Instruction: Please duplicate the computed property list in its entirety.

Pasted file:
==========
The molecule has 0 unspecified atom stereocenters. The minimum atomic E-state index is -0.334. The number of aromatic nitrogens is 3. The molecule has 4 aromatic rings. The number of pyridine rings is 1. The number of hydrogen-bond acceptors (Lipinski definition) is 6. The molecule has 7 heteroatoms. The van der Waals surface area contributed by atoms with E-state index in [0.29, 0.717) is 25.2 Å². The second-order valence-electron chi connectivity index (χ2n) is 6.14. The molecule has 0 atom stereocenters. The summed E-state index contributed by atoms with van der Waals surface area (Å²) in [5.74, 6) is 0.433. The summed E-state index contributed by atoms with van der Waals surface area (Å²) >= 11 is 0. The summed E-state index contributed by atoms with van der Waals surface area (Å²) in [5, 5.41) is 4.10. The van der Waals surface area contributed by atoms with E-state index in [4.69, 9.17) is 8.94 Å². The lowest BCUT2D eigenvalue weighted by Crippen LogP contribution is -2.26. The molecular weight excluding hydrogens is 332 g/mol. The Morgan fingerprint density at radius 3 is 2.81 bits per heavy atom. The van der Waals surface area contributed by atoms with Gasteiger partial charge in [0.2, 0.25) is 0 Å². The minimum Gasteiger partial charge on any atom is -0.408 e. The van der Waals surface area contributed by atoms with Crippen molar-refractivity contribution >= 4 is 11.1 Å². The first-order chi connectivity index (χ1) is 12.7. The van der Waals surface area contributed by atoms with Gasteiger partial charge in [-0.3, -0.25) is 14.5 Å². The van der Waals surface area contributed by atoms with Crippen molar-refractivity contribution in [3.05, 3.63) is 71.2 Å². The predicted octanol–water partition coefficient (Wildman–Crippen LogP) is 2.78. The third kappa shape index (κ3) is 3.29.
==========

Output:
The molecule has 0 unspecified atom stereocenters. The minimum atomic E-state index is -0.334. The number of aromatic nitrogens is 3. The molecule has 4 aromatic rings. The number of pyridine rings is 1. The number of hydrogen-bond acceptors (Lipinski definition) is 6. The molecule has 7 heteroatoms. The van der Waals surface area contributed by atoms with E-state index in [0.29, 0.717) is 25.2 Å². The second-order valence-electron chi connectivity index (χ2n) is 6.14. The molecule has 0 atom stereocenters. The summed E-state index contributed by atoms with van der Waals surface area (Å²) in [5.74, 6) is 0.433. The summed E-state index contributed by atoms with van der Waals surface area (Å²) >= 11 is 0. The summed E-state index contributed by atoms with van der Waals surface area (Å²) in [5, 5.41) is 4.10. The van der Waals surface area contributed by atoms with E-state index in [4.69, 9.17) is 8.94 Å². The lowest BCUT2D eigenvalue weighted by Crippen LogP contribution is -2.26. The molecular weight excluding hydrogens is 332 g/mol. The Morgan fingerprint density at radius 3 is 2.81 bits per heavy atom. The van der Waals surface area contributed by atoms with Gasteiger partial charge in [0.2, 0.25) is 0 Å². The minimum Gasteiger partial charge on any atom is -0.408 e. The van der Waals surface area contributed by atoms with Crippen molar-refractivity contribution >= 4 is 11.1 Å². The first-order chi connectivity index (χ1) is 12.7. The van der Waals surface area contributed by atoms with Gasteiger partial charge in [-0.3, -0.25) is 14.5 Å². The van der Waals surface area contributed by atoms with Crippen molar-refractivity contribution in [3.05, 3.63) is 71.2 Å². The predicted octanol–water partition coefficient (Wildman–Crippen LogP) is 2.78. The third kappa shape index (κ3) is 3.29.